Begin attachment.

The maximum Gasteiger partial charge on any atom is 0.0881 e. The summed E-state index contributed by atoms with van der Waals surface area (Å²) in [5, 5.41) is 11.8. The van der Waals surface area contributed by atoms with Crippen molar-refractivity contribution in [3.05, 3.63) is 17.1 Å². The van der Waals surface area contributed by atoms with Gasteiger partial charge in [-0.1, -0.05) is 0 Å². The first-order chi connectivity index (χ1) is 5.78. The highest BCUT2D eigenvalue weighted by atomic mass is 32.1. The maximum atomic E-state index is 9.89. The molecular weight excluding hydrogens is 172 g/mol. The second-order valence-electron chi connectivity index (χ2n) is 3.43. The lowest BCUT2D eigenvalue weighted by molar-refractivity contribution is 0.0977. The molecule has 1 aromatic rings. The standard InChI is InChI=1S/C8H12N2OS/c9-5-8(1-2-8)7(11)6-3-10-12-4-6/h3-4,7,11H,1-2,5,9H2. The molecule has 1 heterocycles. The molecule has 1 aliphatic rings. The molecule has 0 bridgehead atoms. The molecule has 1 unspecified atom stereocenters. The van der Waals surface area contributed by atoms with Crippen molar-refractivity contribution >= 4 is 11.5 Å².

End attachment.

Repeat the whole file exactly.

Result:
The maximum Gasteiger partial charge on any atom is 0.0881 e. The summed E-state index contributed by atoms with van der Waals surface area (Å²) in [5, 5.41) is 11.8. The van der Waals surface area contributed by atoms with Crippen molar-refractivity contribution in [3.05, 3.63) is 17.1 Å². The van der Waals surface area contributed by atoms with Gasteiger partial charge in [-0.1, -0.05) is 0 Å². The first-order chi connectivity index (χ1) is 5.78. The highest BCUT2D eigenvalue weighted by atomic mass is 32.1. The maximum atomic E-state index is 9.89. The molecular weight excluding hydrogens is 172 g/mol. The second-order valence-electron chi connectivity index (χ2n) is 3.43. The lowest BCUT2D eigenvalue weighted by molar-refractivity contribution is 0.0977. The molecule has 1 aromatic rings. The standard InChI is InChI=1S/C8H12N2OS/c9-5-8(1-2-8)7(11)6-3-10-12-4-6/h3-4,7,11H,1-2,5,9H2. The molecule has 1 heterocycles. The molecule has 1 aliphatic rings. The molecule has 0 bridgehead atoms. The molecule has 1 unspecified atom stereocenters. The van der Waals surface area contributed by atoms with Crippen molar-refractivity contribution >= 4 is 11.5 Å².